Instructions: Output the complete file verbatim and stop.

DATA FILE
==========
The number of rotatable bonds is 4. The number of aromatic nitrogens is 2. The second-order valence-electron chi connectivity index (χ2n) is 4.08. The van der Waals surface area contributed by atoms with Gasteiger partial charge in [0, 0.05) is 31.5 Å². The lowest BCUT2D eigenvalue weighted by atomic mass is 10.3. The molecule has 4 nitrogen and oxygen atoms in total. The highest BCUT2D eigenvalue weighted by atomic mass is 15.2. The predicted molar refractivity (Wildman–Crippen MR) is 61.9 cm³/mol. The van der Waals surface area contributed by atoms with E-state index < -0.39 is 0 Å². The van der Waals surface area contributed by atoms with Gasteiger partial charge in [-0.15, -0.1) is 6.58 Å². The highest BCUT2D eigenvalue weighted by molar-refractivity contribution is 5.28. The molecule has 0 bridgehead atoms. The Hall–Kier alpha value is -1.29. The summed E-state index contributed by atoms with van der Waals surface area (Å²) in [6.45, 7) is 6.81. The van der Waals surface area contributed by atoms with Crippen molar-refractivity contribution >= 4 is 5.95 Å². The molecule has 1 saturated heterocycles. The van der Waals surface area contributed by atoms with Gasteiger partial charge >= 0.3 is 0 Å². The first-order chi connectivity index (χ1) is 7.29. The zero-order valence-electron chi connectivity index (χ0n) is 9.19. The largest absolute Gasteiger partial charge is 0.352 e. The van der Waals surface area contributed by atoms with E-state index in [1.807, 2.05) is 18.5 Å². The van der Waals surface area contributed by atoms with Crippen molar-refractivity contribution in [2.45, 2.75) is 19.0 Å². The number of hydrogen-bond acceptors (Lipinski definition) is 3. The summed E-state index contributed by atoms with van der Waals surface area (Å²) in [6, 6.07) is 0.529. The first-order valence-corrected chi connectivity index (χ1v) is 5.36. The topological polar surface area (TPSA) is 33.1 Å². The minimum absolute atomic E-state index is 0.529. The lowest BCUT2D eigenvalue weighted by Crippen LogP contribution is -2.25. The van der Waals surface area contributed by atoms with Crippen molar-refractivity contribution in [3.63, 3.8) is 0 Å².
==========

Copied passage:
The number of rotatable bonds is 4. The number of aromatic nitrogens is 2. The second-order valence-electron chi connectivity index (χ2n) is 4.08. The van der Waals surface area contributed by atoms with Gasteiger partial charge in [0, 0.05) is 31.5 Å². The lowest BCUT2D eigenvalue weighted by atomic mass is 10.3. The molecule has 4 nitrogen and oxygen atoms in total. The highest BCUT2D eigenvalue weighted by atomic mass is 15.2. The predicted molar refractivity (Wildman–Crippen MR) is 61.9 cm³/mol. The van der Waals surface area contributed by atoms with E-state index < -0.39 is 0 Å². The van der Waals surface area contributed by atoms with Gasteiger partial charge in [-0.15, -0.1) is 6.58 Å². The highest BCUT2D eigenvalue weighted by molar-refractivity contribution is 5.28. The molecule has 0 bridgehead atoms. The Hall–Kier alpha value is -1.29. The summed E-state index contributed by atoms with van der Waals surface area (Å²) in [6.45, 7) is 6.81. The van der Waals surface area contributed by atoms with Crippen molar-refractivity contribution >= 4 is 5.95 Å². The molecule has 1 saturated heterocycles. The van der Waals surface area contributed by atoms with Gasteiger partial charge >= 0.3 is 0 Å². The first-order chi connectivity index (χ1) is 7.29. The zero-order valence-electron chi connectivity index (χ0n) is 9.19. The largest absolute Gasteiger partial charge is 0.352 e. The van der Waals surface area contributed by atoms with E-state index in [1.807, 2.05) is 18.5 Å². The van der Waals surface area contributed by atoms with Crippen molar-refractivity contribution in [2.45, 2.75) is 19.0 Å². The number of hydrogen-bond acceptors (Lipinski definition) is 3. The summed E-state index contributed by atoms with van der Waals surface area (Å²) in [6, 6.07) is 0.529. The first-order valence-corrected chi connectivity index (χ1v) is 5.36. The topological polar surface area (TPSA) is 33.1 Å². The minimum absolute atomic E-state index is 0.529. The lowest BCUT2D eigenvalue weighted by Crippen LogP contribution is -2.25. The van der Waals surface area contributed by atoms with Crippen molar-refractivity contribution in [3.63, 3.8) is 0 Å².